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Why I abandoned my startup (westonmcbride.com)
120 points by westonmcbride on May 14, 2013 | hide | past | favorite | 74 comments

'Doing work for money, especially when you have passions and interests in something bigger, is the most soul-sucking and demoralizing thing you can do.'

You have lived a very sheltered life.

This comment gets better if you rewrite it to avoid the "you", such that it doesn't read like a personal attack. For example: "Many people would be thrilled for their biggest problem in life to be working, for money." That implicitly suggests the benefits of a broader perspective without suggesting any fault on behalf of the author.

Perhaps the GP comment could have been better phrased, but read it in impersonal "you" tone and it will make more sense and sound a lot less like a personal attack (which I think it isn't).

Stupid statements such as the quoted one should be called out. (Living a sheltered life is not anyone's fault by the way.)

I came here to write this. But then I notice that he said "especially when you have passions and interests in something bigger ...". So you see he's got an escape-hatch there. The people who think the most soul-sucking and demoralizing thing they've ever done is watched their own child literally shit himself to death for lack of drinkable water are still correct. Their greatest conceivable passion and interest is working for money, so they don't qualify.

Indeed. Most people who are afraid of failure are people who simply can't afford failure. They are supporting their family, their family is not supporting them. It's a nice problem to have if your fear of failure is simply based on ego. That said, it is nice to become the family that can support the younger generation being able to follow their passions, and support them in favour.

I'm not sure people's sense of unhappiness is particularly finely grained. Plenty of people kill themselves in situations that most people in history would probably have found enviable.

It may well be that working for money is the most miserable he can be, that any further stimuli would fail to make him any more so.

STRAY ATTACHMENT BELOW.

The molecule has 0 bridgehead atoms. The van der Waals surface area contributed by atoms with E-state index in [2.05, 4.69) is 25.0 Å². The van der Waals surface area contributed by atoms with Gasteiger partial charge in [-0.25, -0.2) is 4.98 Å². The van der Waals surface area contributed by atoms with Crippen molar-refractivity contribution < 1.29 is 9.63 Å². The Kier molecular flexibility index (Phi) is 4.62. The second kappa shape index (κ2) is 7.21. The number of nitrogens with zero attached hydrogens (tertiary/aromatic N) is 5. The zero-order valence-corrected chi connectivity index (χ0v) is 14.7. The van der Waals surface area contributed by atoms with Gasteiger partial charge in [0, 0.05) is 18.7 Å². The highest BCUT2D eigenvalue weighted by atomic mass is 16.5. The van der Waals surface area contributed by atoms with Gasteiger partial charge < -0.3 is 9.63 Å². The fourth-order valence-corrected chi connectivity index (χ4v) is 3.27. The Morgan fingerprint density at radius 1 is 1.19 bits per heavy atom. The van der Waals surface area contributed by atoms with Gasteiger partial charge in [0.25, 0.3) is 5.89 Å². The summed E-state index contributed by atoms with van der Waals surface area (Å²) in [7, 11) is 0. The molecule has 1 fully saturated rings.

He is clearly sheltered, but he has a point. Most people live demoralized, defeated, horrible lives, and corporate work is the cause because it truly sucks. But let's remember that exceptions can happen for any of us. May the odds be ever in your favor.

Personally, I'm OK with working for money as long as I'm actually paid-- at a consulting rate, not a 40-hour engagement. At $500 an hour, I'll do boring work (for a couple hundred hours). If I'm going to be spending 40 hours per week at it, though, for a middle-class salary; the work damn well better be worth doing.

I am all for doing what makes you happy etc... i just found the comment hilarious.

People on earth are getting killed, raped, enslaved, women are stripping to put clothes on their kids back, etc etc etc

working for money is not the most soul sucking horrible thing ever.

Everything doesnt need to be over the top melodrama, dude didnt like his job, quit it to pursue something he found more meaningful, good for him... i hope the angle he is on does lead to some improvement in the world. but the writing style is annoying.

OTOH, if those living "sheltered lives" do not have this "melodramatic" sense of purpose and passion for changing the world, then who will help those being killed, raped, enslaved, etc?

>>Most people live demoralized, defeated, horrible lives, and corporate work is the cause because it truly sucks.

I agree, to this 100%.

>>At $500 an hour, I'll do boring work (for a couple hundred hours).

$500/hr * 8 hrs/day is $4000 per day or $20,000 per week or $80,000 per month. How does one go about by finding such a job?

I am darn serious and I'm asking you. Do you know how to find such work?

Note: In my country(India) $80,000 comes to around. 40,00,000 per month. That's simply too much, If I ever get paid that much- Frankly speaking I don't even how to spend it.

I think he was saying that if somebody were to pay him that much, he would do the work for a while. I don't think he necessarily makes that much (at least not consistently). There are very few professions that pay that level of salary. A few that come to mind would be some corporate executives, a few specialized types of doctors, top lawyers, coaches of college or professional sporting teams, and presidents of some major universities.

==== She went on: “If you have conviction and the right solution, you can get in front of anyone [to raise money, strike a partnership, build a team, etc], so what are you waiting for? You’ve already shown you can build a team and a product, you have the technical background to solve this problem. How does a liquidity event really make a big difference? Why continue being miserable?” ====

You've also now demonstrated that you'll drop everything - that investor money, staff, customers, etc, because you don't like something. How will potable water investors react knowing this story? Part of being successful is sticking through with something.

"How does a liquidity event really make a big difference?" If he was really going to exit at $200MM, I'm assuming a decent portion would have gone to him. Having a bank of, say, $10MM should be more than enough to start his potable water business without having to go to investors to get things started the next time (assuming, that is, he believes enough in it to invest a chunk of his own money, not just someone else's).

The article states that he transitioned out of the company over 4 weeks, presumably the company was able to go on without him.